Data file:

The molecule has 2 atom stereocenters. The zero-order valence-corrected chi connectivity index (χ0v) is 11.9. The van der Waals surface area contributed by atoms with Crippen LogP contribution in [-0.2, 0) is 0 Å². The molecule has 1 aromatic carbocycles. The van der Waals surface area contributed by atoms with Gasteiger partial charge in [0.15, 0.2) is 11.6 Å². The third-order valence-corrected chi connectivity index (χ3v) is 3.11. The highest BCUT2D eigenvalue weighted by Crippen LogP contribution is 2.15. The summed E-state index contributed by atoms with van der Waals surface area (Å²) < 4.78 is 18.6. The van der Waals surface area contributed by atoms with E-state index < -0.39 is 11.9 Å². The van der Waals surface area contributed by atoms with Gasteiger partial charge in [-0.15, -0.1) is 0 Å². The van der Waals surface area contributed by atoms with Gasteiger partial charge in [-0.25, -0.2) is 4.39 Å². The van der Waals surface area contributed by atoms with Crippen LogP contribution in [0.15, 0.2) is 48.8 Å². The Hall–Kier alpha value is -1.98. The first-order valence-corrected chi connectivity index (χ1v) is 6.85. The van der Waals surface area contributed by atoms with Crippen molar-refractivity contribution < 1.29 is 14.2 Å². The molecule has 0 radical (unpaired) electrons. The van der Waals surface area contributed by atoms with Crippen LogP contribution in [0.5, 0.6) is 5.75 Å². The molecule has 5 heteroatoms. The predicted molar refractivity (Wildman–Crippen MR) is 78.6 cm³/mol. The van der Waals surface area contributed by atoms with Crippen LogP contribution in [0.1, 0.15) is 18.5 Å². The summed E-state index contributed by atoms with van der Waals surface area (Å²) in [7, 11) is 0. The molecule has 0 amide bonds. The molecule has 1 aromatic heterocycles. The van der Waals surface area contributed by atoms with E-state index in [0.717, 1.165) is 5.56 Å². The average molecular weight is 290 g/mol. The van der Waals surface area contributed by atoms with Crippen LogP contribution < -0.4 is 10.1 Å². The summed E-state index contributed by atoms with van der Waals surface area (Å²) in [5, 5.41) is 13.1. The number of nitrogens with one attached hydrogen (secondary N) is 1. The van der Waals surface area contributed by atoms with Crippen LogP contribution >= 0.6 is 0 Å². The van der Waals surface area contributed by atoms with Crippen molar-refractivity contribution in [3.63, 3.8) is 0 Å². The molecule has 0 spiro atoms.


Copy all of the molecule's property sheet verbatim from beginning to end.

The molecule has 2 atom stereocenters. The zero-order valence-corrected chi connectivity index (χ0v) is 11.9. The van der Waals surface area contributed by atoms with Crippen LogP contribution in [-0.2, 0) is 0 Å². The molecule has 1 aromatic carbocycles. The van der Waals surface area contributed by atoms with Gasteiger partial charge in [0.15, 0.2) is 11.6 Å². The third-order valence-corrected chi connectivity index (χ3v) is 3.11. The highest BCUT2D eigenvalue weighted by Crippen LogP contribution is 2.15. The summed E-state index contributed by atoms with van der Waals surface area (Å²) < 4.78 is 18.6. The van der Waals surface area contributed by atoms with E-state index < -0.39 is 11.9 Å². The van der Waals surface area contributed by atoms with Gasteiger partial charge in [-0.15, -0.1) is 0 Å². The van der Waals surface area contributed by atoms with Gasteiger partial charge in [-0.25, -0.2) is 4.39 Å². The van der Waals surface area contributed by atoms with Crippen LogP contribution in [0.15, 0.2) is 48.8 Å². The Hall–Kier alpha value is -1.98. The first-order valence-corrected chi connectivity index (χ1v) is 6.85. The van der Waals surface area contributed by atoms with Crippen molar-refractivity contribution < 1.29 is 14.2 Å². The molecule has 0 radical (unpaired) electrons. The van der Waals surface area contributed by atoms with Crippen LogP contribution in [0.5, 0.6) is 5.75 Å². The molecule has 5 heteroatoms. The predicted molar refractivity (Wildman–Crippen MR) is 78.6 cm³/mol. The van der Waals surface area contributed by atoms with Crippen LogP contribution in [0.1, 0.15) is 18.5 Å². The summed E-state index contributed by atoms with van der Waals surface area (Å²) in [7, 11) is 0. The molecule has 0 amide bonds. The molecule has 1 aromatic heterocycles. The van der Waals surface area contributed by atoms with E-state index in [0.717, 1.165) is 5.56 Å². The average molecular weight is 290 g/mol. The van der Waals surface area contributed by atoms with Crippen LogP contribution < -0.4 is 10.1 Å². The summed E-state index contributed by atoms with van der Waals surface area (Å²) in [5, 5.41) is 13.1. The number of nitrogens with one attached hydrogen (secondary N) is 1. The van der Waals surface area contributed by atoms with Crippen LogP contribution >= 0.6 is 0 Å². The van der Waals surface area contributed by atoms with Crippen molar-refractivity contribution in [3.63, 3.8) is 0 Å². The molecule has 0 spiro atoms.